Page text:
Replicating SQL Server to Parquet files is quickly becoming a valuable function for modern data management.
Here, we will discuss some of the key benefits of implementing a replication solution for SQL Server to Parquet files in Azure ADLS using Enzo's DataZen ingestion pipeline. DataZen can quickly be configured to replicate a SQL Server table, and continuously forward changes on the table as individual Parquet files directly in an Azure Storage Account ADLS 2.0. This allows organizations to build a Data Lake very quickly using the preferred storage format for Azure Synapse: Parquet files.
The demo video in this article demonstrates how to configure DataZen to achieve this objective and shows you how to query the data using Azure Synapse after the Parquet files are created by DataZen in ADLS.
It's all about increased speed and reduced costs.
Modern analytical platforms, such as Azure Synapse, use Parquet files as their underlying
Data Lake storage mechanism for performance reasons, including:
These are the primary reasons Parquet files are so popular with many analytics platforms, including
Azure Synapse. In addition to enabling efficient data reads within a single file, Parquet files
are also used by Synapse as the underlying mechanism to provide a Delta Lake.
A Delta Lake is used to store "delta" files that hold changes to the original data. This way, updates to the primary/initial Parquet file is not necessary. Changes are synthesized quickly so that when a query is executed against a Data Lake, the latest information is presented to the user. This Delta Lake architecture works by leveraging Parquet files as well.
Not only can DataZen create Parquet files to be stored in ADLS for use by Azure Synapse, it can also generate these "delta" files and load them directly into a Delta Lake used by Azure Synapse to ensure the latest data is always available in the lake.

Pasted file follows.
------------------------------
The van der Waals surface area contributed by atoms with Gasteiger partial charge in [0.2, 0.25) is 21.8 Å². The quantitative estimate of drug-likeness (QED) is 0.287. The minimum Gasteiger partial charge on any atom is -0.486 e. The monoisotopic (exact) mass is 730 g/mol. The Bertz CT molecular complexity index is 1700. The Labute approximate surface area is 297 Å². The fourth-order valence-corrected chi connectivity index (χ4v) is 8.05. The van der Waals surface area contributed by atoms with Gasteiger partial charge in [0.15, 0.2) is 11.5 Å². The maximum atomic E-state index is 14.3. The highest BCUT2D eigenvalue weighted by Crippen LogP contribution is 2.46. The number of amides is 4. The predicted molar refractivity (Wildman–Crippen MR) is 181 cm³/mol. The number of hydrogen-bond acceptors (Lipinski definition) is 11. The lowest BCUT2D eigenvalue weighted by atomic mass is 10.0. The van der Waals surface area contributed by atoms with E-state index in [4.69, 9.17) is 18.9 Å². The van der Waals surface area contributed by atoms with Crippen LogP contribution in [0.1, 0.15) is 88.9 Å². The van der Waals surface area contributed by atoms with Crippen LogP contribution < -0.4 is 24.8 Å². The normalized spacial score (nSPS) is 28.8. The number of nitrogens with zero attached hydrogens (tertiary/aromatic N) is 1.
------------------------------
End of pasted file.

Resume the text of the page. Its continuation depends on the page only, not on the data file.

To replicate SQL Server in Azure ADLS storage, we configure DataZen to read data from a source table in a
SQL Server database, and choose a change-detection strategy (such as a high-watermark field) on the source
table so that DataZen can forward both
the initial set of records, and ongoing changes detected, as individual Parquet files.
While this blog uses SQL Server as the data source, using Oracle, Teradata, MySQL, or an ODBC driver as the source system is just as simple.
In the demo provided in the Video, the High Watermark strategy is selected for speed and simplicity; however, DataZen can use multiple change-detection strategies depending on the use case:
Generally speaking, it is best to use a High Watermark field for performance reasons and overall simplicity. In addition, using Synthetic CDC is not recommended when the target system is a file, because updating files usually introduces significant performance degradation.
Using DataZen to implement a replication topology from a SQL Server database to Parquet files in an Azure ADLS environment offers multiple benefits, including:
First and foremost, DataZen is a point-and-click configuration system. No custom development is needed and
just as importantly no complex ETL diagramming is involved. In other words, DataZen allows system engineers
to build their data replication topology without designing ETL jobs or compiling code, saving a significant
amount of time.